This model also applies to high performance compute (HPC) platforms. The cost of building and maintaining such a platform versus on demand HPC consumption of world class commercial cloud platforms on demand can no longer be justified. In general, capital expenditure on the acquisition of rapidly evolving platform technologies is seen by CFOs to be far less appealing than operational expenditure on consumption-based ITaaS.

The NASA Nebula cloud platform provides for a great example of Infrastructure-as-a-Service (IaaS) deployed in support of a researcher’s ability to ‘to unilaterally provision, manage, and decommission computing capabilities (virtual machine instances, storage, etc.) on an as-needed basis through a Web interface or a set of command-line tools.

Agile, scalable cloud resources also facilitate the integration of leading edge solutions with devices across the Internet of Things (IoT). This connectivity is often not possible within an environment on-premise and curtailed by a local area network.

Choosing a cloud

The many cloud offerings are easily differentiated based on performance, connectivity and regional compliance as applied to research institutes.

Enterprise scale cloud offerings with highly evolved SLAs focused on availability, performance and data security are easily identified. Where partnerships exist between the local NREN (National Research and Education Network), compliance and connectivity are guaranteed. Here, governance with regards best practice is also implied.

A further differentiator is whether or not a global cloud network has the ability to host locally and support both data sovereignty regulations and the ability for cooperation across collaborative multi-national research projects.

Very few cloud platforms have been able to check all the boxes with regards NREN endorsement, fewer still on a pan-regional scale.

In a nutshell

The ubiquitous, consumption-based nature of cloud levels playing fields – allowing smaller, less adequately resourced institutions the ability to compete for research initiatives and related funding. It is therefore imperative that the institution identifies the right cloud partnership, enabling its researchers to stretch their budget against resource constraint – and succeed!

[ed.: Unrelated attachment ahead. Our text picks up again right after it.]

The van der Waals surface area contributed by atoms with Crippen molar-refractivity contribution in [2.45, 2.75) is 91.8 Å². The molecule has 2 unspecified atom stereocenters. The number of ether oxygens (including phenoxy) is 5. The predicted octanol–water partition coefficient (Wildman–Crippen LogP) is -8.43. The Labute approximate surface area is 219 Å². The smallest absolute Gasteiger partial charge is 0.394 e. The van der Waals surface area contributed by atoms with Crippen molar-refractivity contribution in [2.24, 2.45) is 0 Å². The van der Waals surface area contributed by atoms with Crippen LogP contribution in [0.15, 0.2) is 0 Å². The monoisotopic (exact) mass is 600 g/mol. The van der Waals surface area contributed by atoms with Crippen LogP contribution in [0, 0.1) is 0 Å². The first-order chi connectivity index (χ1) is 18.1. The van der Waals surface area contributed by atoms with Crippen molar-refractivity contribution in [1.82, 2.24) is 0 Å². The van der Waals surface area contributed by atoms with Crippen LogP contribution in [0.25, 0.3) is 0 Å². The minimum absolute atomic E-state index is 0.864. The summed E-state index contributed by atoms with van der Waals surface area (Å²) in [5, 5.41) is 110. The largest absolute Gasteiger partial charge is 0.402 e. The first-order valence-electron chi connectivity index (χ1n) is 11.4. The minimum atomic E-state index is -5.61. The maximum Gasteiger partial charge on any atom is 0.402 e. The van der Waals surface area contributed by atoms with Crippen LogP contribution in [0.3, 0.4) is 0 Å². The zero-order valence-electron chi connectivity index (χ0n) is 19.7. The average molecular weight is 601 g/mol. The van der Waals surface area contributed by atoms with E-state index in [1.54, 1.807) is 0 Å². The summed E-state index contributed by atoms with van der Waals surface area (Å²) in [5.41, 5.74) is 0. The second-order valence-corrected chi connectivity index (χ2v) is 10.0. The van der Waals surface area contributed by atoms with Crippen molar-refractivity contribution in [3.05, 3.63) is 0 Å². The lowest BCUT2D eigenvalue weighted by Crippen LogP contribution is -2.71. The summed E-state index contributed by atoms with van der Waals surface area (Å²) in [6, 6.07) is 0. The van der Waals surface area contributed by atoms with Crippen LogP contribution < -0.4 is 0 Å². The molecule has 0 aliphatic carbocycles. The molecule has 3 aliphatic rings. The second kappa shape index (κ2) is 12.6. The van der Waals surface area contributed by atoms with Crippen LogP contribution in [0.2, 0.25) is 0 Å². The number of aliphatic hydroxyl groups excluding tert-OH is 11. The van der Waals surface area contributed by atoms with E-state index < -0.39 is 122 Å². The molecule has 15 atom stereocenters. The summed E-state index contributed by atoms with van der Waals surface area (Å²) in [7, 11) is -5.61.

Previous Article: Clinical mobility: the pebble in a provider's pond Next Article: We've adopted the White Rhino exhibit at Singapore Zoological Gardens

You may be interested in

Crossroad Highways

Hybrid commercial models for hybrid IT

There’s a lot of hype around consumption-based pricing in hybrid IT, but the reality in the enterprise market is mixed – and rightly so. I believe hybrid IT calls for hybrid commercial models.

Read blog
People working around a table

Why new IT skills are the backbone of digital transformation

It’s time for IT to upskill. The technology needed to build a modern and reliable network is relatively easy to implement.

Read blog
People in an office

Bridging the digital transformation skills gap

Today’s programmable networks automate many of the routine network management tasks that engineers once performed manually.

Read blog
Golden Gate bridge

Managing the changing costs of hybrid IT

The muddy waters are getting muddier Most organisations don’t really understand their IT costs.

Read blog